Write Down Meaning
Write down refers to the reduction in the book value of assets when its carrying value (purchase price – accumulated depreciation) exceeds fair value and the impaired asset and its reduced value are reflected into the balance sheet. In addition, the impaired amount is shown as a separate item in the income statement as an impairment charge or an impairment loss.
How does Write Down Work?
Generally, when an asset is purchased, it is shown at an acquisition cost on the balance sheet, and each year, depreciation is subtracted from that value. An asset is tested to know whether the fair value exceeds or is less than the carrying value. This impairment test is done by considering the future identifiable cash flows from that asset. If the carrying value of that asset exceeds undiscounted cash flows from that asset, then the asset is impaired, and value is written down to fair value.
The amount by which carrying value exceeded fair value is shown as impairment charges in the income statement, which also affects balance sheet through reserves and surplus.
Cash flow is not affected by this treatment until the asset is sold, after which gain or loss is recognized in cash flow from investing activities. The impairment charge is added back in the cash flow from operating activities as it’s a non cash expense, thereby nullifying its effect on cash flow.
Types of Asset and their Impairment Test
Various assets, tangible or intangible with definite lives or intangibles with indefinite lives, are tested for impairment when a significant event occurs.
#1 – Tangible Assets
Tangible assets that are likely to be impaired include property plant & equipment, inventory, and accounts receivable. PP&E may be impaired due to fall in value because of the introduction of new machinery/equipment, or it is damaged beyond repair. In case of inventory, several businesses which deal in perishable goods need to write down their inventory value with time. The technology company like Apple has to write down the value of older models with the introduction of new ones.
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#2 – Intangible Assets
Intangible assets are assets that lack physical substance like a trademark, copyright, patent, goodwill, etc. Impairment may occur due to a significant decrease in market price or adverse change in legal and economic factors. For intangible assets with indefinite lives, the impairment test is done at least annually.
#3 – Fixed Asset held for Sale
An asset is reclassified as an asset held for sale when it is no longer to be used, and the company’s goal is to sell it. Like if a machine ceases to be used and the company intends to sell it, then the machine is reclassified from property plant & equipment to asset held for sale. Assets previously held for use are tested for impairment when reclassification occurs, and if the carrying amount exceeds fair value less cost to sell, then an impairment charge is made.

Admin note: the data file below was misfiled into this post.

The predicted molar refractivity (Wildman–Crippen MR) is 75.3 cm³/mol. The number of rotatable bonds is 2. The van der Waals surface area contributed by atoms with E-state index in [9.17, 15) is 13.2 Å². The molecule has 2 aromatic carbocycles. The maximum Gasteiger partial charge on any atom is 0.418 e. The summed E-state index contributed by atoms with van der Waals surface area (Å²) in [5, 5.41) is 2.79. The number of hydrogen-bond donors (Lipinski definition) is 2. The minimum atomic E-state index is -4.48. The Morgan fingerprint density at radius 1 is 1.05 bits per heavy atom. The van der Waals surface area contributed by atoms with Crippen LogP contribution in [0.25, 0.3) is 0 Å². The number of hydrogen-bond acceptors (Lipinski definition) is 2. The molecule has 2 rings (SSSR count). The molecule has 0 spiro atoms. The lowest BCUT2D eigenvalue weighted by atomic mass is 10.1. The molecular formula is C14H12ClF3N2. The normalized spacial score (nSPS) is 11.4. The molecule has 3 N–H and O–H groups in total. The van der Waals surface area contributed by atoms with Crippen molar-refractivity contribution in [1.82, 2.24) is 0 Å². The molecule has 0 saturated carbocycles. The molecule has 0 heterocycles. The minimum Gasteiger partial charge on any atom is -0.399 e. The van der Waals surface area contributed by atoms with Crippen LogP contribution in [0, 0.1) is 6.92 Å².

A real-life example of write-downs is the 2008 subprime crisis. That time many of the real assets on the books of the investment banks fell below the carrying value. The fall was such that many assets fell around 80% in value, due to the nonpayment of mortgage loans and fall in demand for assets. As a result, the equity value of many investment banks went negative, and some became bankrupt.
Similarly, write up is another accounting treatment where reversal of impairment is made. After an asset is impaired, the asset’s fair value may increase. Like if a property is in dispute, it will sell for less. But if the dispute is resolved, its value would rise and may gain more than impairment loss.
Effect on Financial Statements
Write down, affects both the income statement and balance sheet. An impairment charge is shown as a separate line item in the income statement. The reduced net profit due to impairment charge from income statement goes to reserve and surplus under shareholder’s equity, which affects the balance sheet. On the assets side, an asset is reduced by the same amount as impairment charge, thus making assets equal to liabilities and equity.
The reduced asset value will lead to less depreciation, which will lead to a rise in net profit for future periods.
Write down vs. Write offs
Write down recognizes the fall in the value of an asset when the market value falls below book value. In contrast, writing off means completely removing an asset from the books due to no recoverable amount from that particular asset. Like if an investment is made in bonds of a company and that company goes bankrupt, the return on investment becomes highly unlikely. Therefore it’s written off from the balance sheet of the company.
Write down enables the investors to see the real value of the assets rather than book value and help make them informed decisions. But it is also often used as a manipulating tool by the companies to lower their earnings for a tax benefit or future benefits.
This article has been a guide to Write Down, and it’s meaning. Here we discuss how does write down works, its types, and their impairment test, along with its effect and differences from write-offs. You can learn more about from the following articles –